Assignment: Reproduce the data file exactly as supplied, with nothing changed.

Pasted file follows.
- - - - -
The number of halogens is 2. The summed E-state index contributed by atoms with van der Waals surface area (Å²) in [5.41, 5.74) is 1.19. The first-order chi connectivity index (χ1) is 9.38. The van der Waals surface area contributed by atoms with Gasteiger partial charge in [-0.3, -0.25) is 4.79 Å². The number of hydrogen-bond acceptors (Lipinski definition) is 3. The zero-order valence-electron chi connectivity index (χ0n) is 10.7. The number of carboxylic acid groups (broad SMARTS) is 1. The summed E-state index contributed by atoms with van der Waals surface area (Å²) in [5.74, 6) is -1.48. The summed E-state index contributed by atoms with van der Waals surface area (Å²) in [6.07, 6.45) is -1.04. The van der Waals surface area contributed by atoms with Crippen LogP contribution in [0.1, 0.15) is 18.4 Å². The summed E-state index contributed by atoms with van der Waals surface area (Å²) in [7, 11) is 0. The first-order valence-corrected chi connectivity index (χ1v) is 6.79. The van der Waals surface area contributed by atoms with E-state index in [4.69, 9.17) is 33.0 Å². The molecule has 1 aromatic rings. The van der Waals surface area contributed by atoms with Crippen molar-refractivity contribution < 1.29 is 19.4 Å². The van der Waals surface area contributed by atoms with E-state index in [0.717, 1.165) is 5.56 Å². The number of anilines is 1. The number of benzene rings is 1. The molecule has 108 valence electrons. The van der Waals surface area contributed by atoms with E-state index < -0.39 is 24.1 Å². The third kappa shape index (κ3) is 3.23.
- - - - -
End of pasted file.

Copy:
The number of halogens is 2. The summed E-state index contributed by atoms with van der Waals surface area (Å²) in [5.41, 5.74) is 1.19. The first-order chi connectivity index (χ1) is 9.38. The van der Waals surface area contributed by atoms with Gasteiger partial charge in [-0.3, -0.25) is 4.79 Å². The number of hydrogen-bond acceptors (Lipinski definition) is 3. The zero-order valence-electron chi connectivity index (χ0n) is 10.7. The number of carboxylic acid groups (broad SMARTS) is 1. The summed E-state index contributed by atoms with van der Waals surface area (Å²) in [5.74, 6) is -1.48. The summed E-state index contributed by atoms with van der Waals surface area (Å²) in [6.07, 6.45) is -1.04. The van der Waals surface area contributed by atoms with Crippen LogP contribution in [0.1, 0.15) is 18.4 Å². The summed E-state index contributed by atoms with van der Waals surface area (Å²) in [7, 11) is 0. The first-order valence-corrected chi connectivity index (χ1v) is 6.79. The van der Waals surface area contributed by atoms with E-state index in [4.69, 9.17) is 33.0 Å². The molecule has 1 aromatic rings. The van der Waals surface area contributed by atoms with Crippen molar-refractivity contribution < 1.29 is 19.4 Å². The van der Waals surface area contributed by atoms with E-state index in [0.717, 1.165) is 5.56 Å². The number of anilines is 1. The number of benzene rings is 1. The molecule has 108 valence electrons. The van der Waals surface area contributed by atoms with E-state index < -0.39 is 24.1 Å². The third kappa shape index (κ3) is 3.23.